In the more corrupt African countries, the Chinese government makes backroom deals that don't benefit local populations.
Mali is one of the poorest countries in the world. The Malian government is highly corrupt, and often makes secret deals with the Chinese government. These deals don't benefit the local people at all – only the leaders’ themselves benefit.
The Chinese government often takes advantage of corrupt African governments in this way to secure more business deals and resources. Beijing hasn't established itself as a big creditor or business partner for Africa; rather, they have gained their influence through corrupt methods like paying off government workers to negotiate behind closed doors. They also don't involve any NGOs or other organizations that monitor negotiations and protect the interests of locals.
The Chinese government has sponsored some important projects in Mali, like the construction of hospitals and other important infrastructure. In exchange, the Malian government has allowed them to acquire great tracts of farmland, at which point they have kicked local farmers off the land, forcing them to rent their own land back from its new Chinese owners.
All in all, such backroom deals rarely benefit the average person. China and many African countries have an unfortunate thing in common: large-scale corruption. Even big projects like the construction of new factories aren't always good news for local industries.
And when projects are completed, Chinese workers often return home, leaving the locals with shoddy buildings they can't repair because they aren't familiar with the foreign technology used to build them.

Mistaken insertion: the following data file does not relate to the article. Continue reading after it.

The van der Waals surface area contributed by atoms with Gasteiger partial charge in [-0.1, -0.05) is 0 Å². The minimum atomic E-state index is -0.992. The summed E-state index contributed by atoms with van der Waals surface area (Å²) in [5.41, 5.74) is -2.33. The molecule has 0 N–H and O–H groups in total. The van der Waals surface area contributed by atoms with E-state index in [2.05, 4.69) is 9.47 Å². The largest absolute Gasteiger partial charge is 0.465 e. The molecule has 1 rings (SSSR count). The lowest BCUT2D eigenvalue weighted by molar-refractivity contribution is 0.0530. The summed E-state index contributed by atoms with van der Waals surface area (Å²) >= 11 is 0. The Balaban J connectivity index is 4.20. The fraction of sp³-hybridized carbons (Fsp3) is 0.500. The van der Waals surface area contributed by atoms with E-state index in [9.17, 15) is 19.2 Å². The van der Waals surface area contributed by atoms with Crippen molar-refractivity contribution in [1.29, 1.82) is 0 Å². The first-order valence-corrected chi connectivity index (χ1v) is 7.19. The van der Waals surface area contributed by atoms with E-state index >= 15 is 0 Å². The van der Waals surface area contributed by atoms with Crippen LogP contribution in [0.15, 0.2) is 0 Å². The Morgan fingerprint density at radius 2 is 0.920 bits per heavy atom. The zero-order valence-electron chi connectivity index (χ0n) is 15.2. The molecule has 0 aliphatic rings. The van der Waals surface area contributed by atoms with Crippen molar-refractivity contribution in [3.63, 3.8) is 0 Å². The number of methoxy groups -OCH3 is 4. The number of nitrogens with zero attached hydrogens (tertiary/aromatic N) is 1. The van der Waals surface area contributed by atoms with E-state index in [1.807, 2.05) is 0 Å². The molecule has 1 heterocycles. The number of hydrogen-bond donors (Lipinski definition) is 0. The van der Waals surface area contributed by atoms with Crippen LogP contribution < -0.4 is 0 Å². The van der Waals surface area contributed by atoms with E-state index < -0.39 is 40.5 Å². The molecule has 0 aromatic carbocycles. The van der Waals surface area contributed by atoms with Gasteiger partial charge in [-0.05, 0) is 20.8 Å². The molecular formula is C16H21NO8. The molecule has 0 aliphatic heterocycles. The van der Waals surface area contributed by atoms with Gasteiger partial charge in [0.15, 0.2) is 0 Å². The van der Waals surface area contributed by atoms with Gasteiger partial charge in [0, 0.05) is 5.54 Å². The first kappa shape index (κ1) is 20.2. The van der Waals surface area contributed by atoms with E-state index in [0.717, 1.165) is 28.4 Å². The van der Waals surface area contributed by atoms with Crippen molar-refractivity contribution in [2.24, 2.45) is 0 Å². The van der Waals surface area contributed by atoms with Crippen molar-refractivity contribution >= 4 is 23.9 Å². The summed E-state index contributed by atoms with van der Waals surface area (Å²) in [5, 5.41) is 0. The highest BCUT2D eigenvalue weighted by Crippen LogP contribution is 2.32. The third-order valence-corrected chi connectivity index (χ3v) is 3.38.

China's strategy of establishing themselves as Africa's go-to business partner for expensive and useless business deals will certainly affect the way Africans view China in the coming years.
The Chinese government is building a new kind of empire in Africa.
When you hear the word “empire,” you might imagine the once-sprawling political and colonial spheres of Britain or France. The Chinese government isn't using that strategy in Africa, but the scope of their control and influence is still starting to resemble that of an empire.
In the past, empires could only be established through force. European powers colonized Africa by swooping in with their militaries and asserting economic and political domination. They oppressed the locals, then took their resources and sent them away.
This was done without any care for local populations, leading to horrific political systems like apartheid and leading to a series of revolutions.
China is taking a different route in Africa. The constant stream of new opportunities there ensures that African countries will keep depending on their Chinese partners and Chinese migrants. China will continue to increase its control in the market, buying more and more land to feed and sustain their population there.
Africa's dependence on China also means that African governments and companies will have to keep accepting the corrupt deals that China uses to expand its power.
China is using these deals (and other methods) to build a new kind of empire in Africa. It's an empire of interest – no other country in the world is more invested in Africa than China. As China's influence in African politics and economics grows, the corruption in the two regions will continue to intertwine.
China's new empire will have a massive impact on Africa's future, and the future of the world at large. Africa's population is growing very rapidly and its economies are in a great state of flux. The rest of the world will have no choice but to respond to these major Chinese and African developments.
Though it's quite different from the traditional colonial strategies employed by Britain and France, China's present-day actions in Africa still resemble those of an empire. The Chinese government has managed to assert control of key sectors of African economies through backroom deals and the flood of Chinese migrants relocating to the continent. The growing Chinese influence in Africa will have a profound impact on both regions, and on the rest of the world as well.